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Humanists warn UN of the power of blasphemy laws

Humanists have today warned the Human Rights Council of the United Nations in Geneva that authoritarian states across the world are increasingly using blasphemy laws to assert greater control over the rights of citizens.

The British Humanist Association (BHA) representative to the Council, Amelia Cooper, highlighted the invocation of ‘blasphemy’ in the recent incarceration of bloggers in Saudia Arabia, Tunisia, Bangladesh and Mauritania, as well as the suppression of tweets and user accounts in Pakistan, which were later unblocked by Twitter following the online #TwitterTheocracy campaign. Ms Cooper demonstrated the inadequate access to justice for those accused of blasphemy, citing the arbitrary imprisonment of a Saudi lawyer and the extra-judicial murder of Pakistani lawyer Rashid Rehman as part of a broader trend of the intimidation of those working on blasphemy cases.

In her speech to the Council, Ms Cooper argued that ‘the recourse to justice for those accused of blasphemy is, at best, skewed; at worst, non-existent’, adding that ‘arbitrary arrests, mob violence and extra-judicial killings are common consequences of blasphemy allegations’. She continued that ‘blasphemy laws undermine the principles of this Council and are conducive towards a myriad of human rights abuses, both state-sanctioned and through vigilantism’.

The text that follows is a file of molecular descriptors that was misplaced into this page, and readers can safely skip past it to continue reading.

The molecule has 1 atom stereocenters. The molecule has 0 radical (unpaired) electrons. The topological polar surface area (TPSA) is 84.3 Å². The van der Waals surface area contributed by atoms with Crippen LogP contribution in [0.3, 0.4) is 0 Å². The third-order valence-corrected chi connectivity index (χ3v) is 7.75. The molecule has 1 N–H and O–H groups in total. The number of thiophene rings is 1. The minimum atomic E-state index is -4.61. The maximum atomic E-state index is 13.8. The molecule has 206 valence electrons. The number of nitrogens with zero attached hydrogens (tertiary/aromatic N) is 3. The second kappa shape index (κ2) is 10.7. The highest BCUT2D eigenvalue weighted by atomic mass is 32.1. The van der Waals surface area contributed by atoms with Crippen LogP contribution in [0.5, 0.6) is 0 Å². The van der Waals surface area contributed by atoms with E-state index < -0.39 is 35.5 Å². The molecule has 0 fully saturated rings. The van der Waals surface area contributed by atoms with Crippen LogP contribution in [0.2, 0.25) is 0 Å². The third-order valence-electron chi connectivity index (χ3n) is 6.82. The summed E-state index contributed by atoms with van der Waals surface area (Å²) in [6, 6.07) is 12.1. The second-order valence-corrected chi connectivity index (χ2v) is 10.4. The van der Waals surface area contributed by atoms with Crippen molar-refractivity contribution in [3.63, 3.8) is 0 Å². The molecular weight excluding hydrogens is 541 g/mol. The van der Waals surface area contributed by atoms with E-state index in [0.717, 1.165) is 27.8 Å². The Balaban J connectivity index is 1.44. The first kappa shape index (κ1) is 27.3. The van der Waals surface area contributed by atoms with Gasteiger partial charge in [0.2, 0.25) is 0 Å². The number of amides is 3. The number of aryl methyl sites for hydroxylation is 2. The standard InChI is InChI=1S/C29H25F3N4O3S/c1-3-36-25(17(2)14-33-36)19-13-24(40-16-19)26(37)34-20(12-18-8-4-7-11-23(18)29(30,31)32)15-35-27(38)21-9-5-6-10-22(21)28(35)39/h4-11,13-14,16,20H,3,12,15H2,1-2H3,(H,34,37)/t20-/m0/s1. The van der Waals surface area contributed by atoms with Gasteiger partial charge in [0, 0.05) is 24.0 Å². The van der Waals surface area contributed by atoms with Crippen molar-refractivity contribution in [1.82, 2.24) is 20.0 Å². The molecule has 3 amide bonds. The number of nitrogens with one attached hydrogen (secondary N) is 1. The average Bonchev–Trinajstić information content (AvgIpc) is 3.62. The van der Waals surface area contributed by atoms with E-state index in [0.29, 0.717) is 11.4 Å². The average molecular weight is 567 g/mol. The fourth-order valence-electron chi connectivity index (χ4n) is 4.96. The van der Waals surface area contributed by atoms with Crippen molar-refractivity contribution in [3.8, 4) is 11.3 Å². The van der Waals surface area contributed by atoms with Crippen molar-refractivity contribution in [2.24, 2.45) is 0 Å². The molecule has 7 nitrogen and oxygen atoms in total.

The BHA has urged the Council to curb these blatant human rights abuses with immediate effect, calling for repressive states which use blasphemy laws to limit freedom of expression to be swiftly held to account.


For further comment or information contact Pavan Dhaliwal, Head of Public Affairs, at or on 0773 843 5059.

Read the BHA intervention:

Read also the BHA’s intervention last week on the same topic:

The UN Human Rights Council:

The British Humanist Association is the national charity working on behalf of non-religious people who seek to live ethical and fulfilling lives on the basis of reason and humanity. It promotes a secular state and equal treatment in law and policy of everyone, regardless of religion or belief.

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